Submitted to: Food and Bioprocess Technology
Publication Type: Peer Reviewed Journal
Publication Acceptance Date: 3/23/2013
Publication Date: 4/18/2013
Publication URL: http://handle.nal.usda.gov/10113/57230
Citation: Juneja, V.K., Mukhopadhyay, S., Marks, H.L., Mohr, T., Warning, A., Datta, A. 2013. Predictive thermal inactivation model for effects and interactions of temperature, NaCl, sodium pyrophosphate and sodium lactate on Listeria monocytogenes in ground beef. Food and Bioprocess Technology. DOI:10.1007/s11947-013-1102-z. Interpretive Summary: Listeria monocytogenes has been known as a human pathogen for over 80 years and causes over 1500 illnesses annually in the United States. Undercooked meat and meat products are commonly implicated as transmission vehicles in these outbreaks. We quantified a reduced heat treatment given to these foods to provide an adequate degree of protection against survival of the pathogen and developed a mathematical model for predicting the destruction of this pathogen in beef. The model can be used to predict the time required at any temperature to kill a certain number of bacteria. This information will be of immediate use to consumers and to the food industry and regulatory agencies to aid in the development of guidelines to ensure safety of the food supply.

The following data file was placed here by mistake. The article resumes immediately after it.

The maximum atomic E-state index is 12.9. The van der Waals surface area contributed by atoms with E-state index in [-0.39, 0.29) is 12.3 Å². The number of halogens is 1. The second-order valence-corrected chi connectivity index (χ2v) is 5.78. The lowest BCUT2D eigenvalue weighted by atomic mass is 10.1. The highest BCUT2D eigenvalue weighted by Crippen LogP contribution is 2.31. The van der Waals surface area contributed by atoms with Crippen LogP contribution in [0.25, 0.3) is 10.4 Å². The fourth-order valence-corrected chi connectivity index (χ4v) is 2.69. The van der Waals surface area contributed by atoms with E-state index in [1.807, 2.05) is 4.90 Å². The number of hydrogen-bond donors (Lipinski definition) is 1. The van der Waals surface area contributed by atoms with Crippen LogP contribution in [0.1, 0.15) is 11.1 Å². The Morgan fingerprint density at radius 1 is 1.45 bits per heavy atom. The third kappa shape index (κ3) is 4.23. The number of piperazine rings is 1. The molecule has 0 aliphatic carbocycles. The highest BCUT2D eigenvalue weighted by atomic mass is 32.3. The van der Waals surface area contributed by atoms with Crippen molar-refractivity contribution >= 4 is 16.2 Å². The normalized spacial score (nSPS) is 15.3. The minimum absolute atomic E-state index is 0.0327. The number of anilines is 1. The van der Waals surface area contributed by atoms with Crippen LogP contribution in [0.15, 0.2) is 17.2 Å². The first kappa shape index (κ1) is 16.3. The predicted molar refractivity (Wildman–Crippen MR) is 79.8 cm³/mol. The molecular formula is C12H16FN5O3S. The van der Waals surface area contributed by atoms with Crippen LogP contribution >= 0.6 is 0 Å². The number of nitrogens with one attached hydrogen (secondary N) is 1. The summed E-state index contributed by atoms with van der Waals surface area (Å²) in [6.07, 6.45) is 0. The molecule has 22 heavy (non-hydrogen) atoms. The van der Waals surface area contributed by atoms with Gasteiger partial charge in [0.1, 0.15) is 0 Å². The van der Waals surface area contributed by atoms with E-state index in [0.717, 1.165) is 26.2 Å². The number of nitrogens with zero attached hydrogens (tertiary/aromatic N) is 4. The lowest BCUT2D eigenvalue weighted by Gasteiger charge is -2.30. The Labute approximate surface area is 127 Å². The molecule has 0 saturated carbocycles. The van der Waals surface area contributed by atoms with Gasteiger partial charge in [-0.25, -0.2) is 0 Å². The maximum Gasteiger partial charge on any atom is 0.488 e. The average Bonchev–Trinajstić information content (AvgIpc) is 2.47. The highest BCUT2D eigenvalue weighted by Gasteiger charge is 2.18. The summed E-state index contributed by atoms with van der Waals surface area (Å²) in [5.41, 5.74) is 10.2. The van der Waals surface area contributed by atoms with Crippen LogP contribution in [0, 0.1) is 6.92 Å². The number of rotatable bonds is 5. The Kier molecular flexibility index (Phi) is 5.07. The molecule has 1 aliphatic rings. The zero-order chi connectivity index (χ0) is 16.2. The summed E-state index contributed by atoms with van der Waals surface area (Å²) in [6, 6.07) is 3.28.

Technical Abstract: The effects and interactions of heating temperature (60 to 73.9C), salt (0.0 to 4.5% w/v), sodium pyrophosphate (0.0 to 0.5% w/v), and sodium lactate (0.0 to 4.5% w/v) on the heat resistance of a four-strain mixture of Listeria monocytogenes in 75% lean ground beef were examined. Meat samples in sterile filtered stomacher bags were heated in a temperature controlled waterbath to determine thermal death times. The recovery medium was tryptic soy agar supplemented with 0.6% yeast extract and 1% sodium pyruvate. Weibull survival functions were employed to model the primary survival curves. Then, survival curve-specific estimated parameter values obtained from the Weibull model were used for determining a secondary model. The results indicate that temperature and salt have a large impact on the inactivation kinetics of L. monocytogenes, while sodium lactate (NaL) has an impact in the presence of salt. The model presented in this paper for predicting inactivation of L. monocytogenes can be used as an aid in designing lethality treatments meant to control the presence of this pathogen in ready-to eat products.